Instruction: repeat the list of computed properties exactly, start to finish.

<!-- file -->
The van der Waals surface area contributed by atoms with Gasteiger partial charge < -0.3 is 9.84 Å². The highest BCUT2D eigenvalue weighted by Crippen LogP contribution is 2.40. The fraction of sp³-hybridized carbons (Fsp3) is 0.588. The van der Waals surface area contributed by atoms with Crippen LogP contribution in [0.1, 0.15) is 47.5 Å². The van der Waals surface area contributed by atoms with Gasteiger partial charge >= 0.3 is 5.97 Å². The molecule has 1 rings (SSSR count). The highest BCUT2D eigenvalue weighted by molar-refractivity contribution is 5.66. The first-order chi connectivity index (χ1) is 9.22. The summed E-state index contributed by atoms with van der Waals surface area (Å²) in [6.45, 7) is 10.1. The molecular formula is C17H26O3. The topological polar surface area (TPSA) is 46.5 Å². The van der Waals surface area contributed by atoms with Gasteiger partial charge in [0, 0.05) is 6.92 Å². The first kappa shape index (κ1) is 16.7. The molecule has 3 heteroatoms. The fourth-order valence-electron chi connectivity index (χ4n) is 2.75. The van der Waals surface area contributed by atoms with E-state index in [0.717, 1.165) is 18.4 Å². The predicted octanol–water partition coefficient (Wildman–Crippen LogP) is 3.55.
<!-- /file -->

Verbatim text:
The van der Waals surface area contributed by atoms with Gasteiger partial charge < -0.3 is 9.84 Å². The highest BCUT2D eigenvalue weighted by Crippen LogP contribution is 2.40. The fraction of sp³-hybridized carbons (Fsp3) is 0.588. The van der Waals surface area contributed by atoms with Crippen LogP contribution in [0.1, 0.15) is 47.5 Å². The van der Waals surface area contributed by atoms with Gasteiger partial charge >= 0.3 is 5.97 Å². The molecule has 1 rings (SSSR count). The highest BCUT2D eigenvalue weighted by molar-refractivity contribution is 5.66. The first-order chi connectivity index (χ1) is 9.22. The summed E-state index contributed by atoms with van der Waals surface area (Å²) in [6.45, 7) is 10.1. The molecular formula is C17H26O3. The topological polar surface area (TPSA) is 46.5 Å². The van der Waals surface area contributed by atoms with Gasteiger partial charge in [0, 0.05) is 6.92 Å². The first kappa shape index (κ1) is 16.7. The molecule has 3 heteroatoms. The fourth-order valence-electron chi connectivity index (χ4n) is 2.75. The van der Waals surface area contributed by atoms with E-state index in [0.717, 1.165) is 18.4 Å². The predicted octanol–water partition coefficient (Wildman–Crippen LogP) is 3.55.